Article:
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Top 16 interesting facts about Molybdenum
Molybdenum was discovered in 1778 by Carl Wilhelm Scheele. Molybdenum's name derives from the Greek word "molubdos" which means "lead".
Molybdenum's melting point is at 2617.0 C (2890.15 K, 4742.6 F) and its boiling point is at 4612.0 C (4885.15 K, 8333.6 F).
Molybdenum is a silvery metal.
Molybdenum ores were confused with lead ores.
Molybdenum was first isolated three years after it was discovered, in 1781 by Peter Jacob Hjelm.
Molybdenum does not occur freely in nature.
Molybdenum is the 54
most abundant element in Earth's crust, 25
in oceans and 42
Molybdenum has the sixth highest melting point among all chemical elements.
80% of molybdenum production is used in steel alloys and super-alloys.
Molybdenum is a required element in all organisms (except some bacteria).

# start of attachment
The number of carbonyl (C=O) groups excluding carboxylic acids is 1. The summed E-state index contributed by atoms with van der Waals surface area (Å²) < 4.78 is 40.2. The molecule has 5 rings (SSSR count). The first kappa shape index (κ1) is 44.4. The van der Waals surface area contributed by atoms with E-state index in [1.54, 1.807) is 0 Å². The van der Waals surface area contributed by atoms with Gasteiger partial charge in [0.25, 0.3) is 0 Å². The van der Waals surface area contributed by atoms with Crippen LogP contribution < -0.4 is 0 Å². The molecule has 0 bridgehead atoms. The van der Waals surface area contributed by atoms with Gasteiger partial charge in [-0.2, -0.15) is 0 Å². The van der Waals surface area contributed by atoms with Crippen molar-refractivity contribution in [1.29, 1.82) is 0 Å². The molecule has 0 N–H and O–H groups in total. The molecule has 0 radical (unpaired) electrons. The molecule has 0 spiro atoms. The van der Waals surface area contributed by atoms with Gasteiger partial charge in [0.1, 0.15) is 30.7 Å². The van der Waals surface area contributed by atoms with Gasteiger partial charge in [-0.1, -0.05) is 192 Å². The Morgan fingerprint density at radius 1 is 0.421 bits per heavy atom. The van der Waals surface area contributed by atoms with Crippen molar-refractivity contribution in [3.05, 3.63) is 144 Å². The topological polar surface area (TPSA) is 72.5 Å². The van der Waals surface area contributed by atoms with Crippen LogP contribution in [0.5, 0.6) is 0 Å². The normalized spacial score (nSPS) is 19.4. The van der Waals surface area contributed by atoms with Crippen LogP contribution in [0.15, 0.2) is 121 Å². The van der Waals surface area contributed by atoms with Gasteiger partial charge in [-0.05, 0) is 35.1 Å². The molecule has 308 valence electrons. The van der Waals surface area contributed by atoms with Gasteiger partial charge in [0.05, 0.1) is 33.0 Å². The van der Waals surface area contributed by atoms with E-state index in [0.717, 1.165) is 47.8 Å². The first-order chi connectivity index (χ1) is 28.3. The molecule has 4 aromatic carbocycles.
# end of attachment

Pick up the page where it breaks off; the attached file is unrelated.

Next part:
There are 35 known isotopes of molybdenum, seven of them occur naturally (92-Mo, 94-Mo, 95-Mo, 96-Mo, 97-Mo, 98-Mo, and 100-Mo), and only one of these seven isotopes (100-Mo) is unstable.
98-Mo is the most abundant isotope of molybdenum.
The three largest producers of molybdenum are China, the USA, and Chile.
A quarter million tonnes of molybdenum are produced annually.
Molybdenum powder is used as fertilizer.
Molybdenum dust generated by mining is toxic.
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